TitelThe Creation and Distribution of Social Capital in Twitter Conversations among Teachers – A Longitudinal Ego-Network Approach
Publication TypeConference Paper
Year of Publication2015
AuthorsRehm, M, Kerres, M
Conference NameXXXV. Sunbelt Social Networks Conference
LocationBrighton, UK
Keywordsego-network, Longitudinal Analysis, social capital, Social Network Analysis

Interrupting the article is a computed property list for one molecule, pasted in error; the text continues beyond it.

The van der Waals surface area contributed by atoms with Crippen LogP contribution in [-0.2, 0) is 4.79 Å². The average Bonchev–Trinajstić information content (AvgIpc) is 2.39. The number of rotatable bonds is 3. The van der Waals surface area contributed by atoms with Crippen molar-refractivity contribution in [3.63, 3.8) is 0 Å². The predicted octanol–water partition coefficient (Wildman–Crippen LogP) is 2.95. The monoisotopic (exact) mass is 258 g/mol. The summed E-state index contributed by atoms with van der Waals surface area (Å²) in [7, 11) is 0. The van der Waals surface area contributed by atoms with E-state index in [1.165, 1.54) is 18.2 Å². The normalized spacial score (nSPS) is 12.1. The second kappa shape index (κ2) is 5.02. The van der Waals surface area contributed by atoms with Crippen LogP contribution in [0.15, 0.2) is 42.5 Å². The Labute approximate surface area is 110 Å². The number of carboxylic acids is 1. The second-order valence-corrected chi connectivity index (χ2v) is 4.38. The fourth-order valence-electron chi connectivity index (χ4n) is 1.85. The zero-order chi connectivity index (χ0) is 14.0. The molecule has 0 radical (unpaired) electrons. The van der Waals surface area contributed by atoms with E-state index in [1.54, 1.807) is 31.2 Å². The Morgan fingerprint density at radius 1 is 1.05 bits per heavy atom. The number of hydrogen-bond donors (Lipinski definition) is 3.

Social networking sites (SNS) provide a ready-made environment to acquire and share new information, while collaborating in social networks of diverse groups of people. This study focuses on the creation and distribution of social capital within SNS, such as Twitter. Social capital has been repeatedly proposed as a valuable theoretical concept to analyze SNS. Moreover, previous research has greatly contributed to our understanding of how individuals communicate via Twitter. Yet, past studies remained inconclusive about the precise role of social capital in SNS. Additionally, little is known about whether and how teachers use SNS (e.g. Twitte) to share and collect information. The present study addresses these shortcomings by providing empirical evidence from two hashtag conversations, namely #edchat and #edchatde. Both aim at teachers and cover the latest trends and developments in the field of (new) media in teaching and learning processes. We collected longitudinal ego-network data from 22.05. – 06.11.2014, yielding more than 144,000 Tweets from about 52,000 Twitter users. Building upon the work of Tsai and Goshal (1998), who acknowledged social network analysis as a valuable tool to assess (aspects of) of social capital, we determined egos’ betweenness and closeness centrality measures. Moreover, we also determined their hub and authority scores (Kleinberg, Kumar, Raghavan, Rajagopalan, & Tomkins, 1999), as well as brokerage roles (De Nooy, Mrvar, & Batagelj, 2011). Finally, we also assessed the existence and relevance of structural holes (e.g. Burt, 2009) in the emerging network structures of the hashtag conversations. The results show that there are overarching similarities among the Twitter conversations on how social capital is created and distributed. However, we also revealed decisive differences with respect to brokerage roles, as well as hub and authority scores. Based on these findings we will formulate recommendations for future studies, as well as discuss preliminary implications for practitioners.

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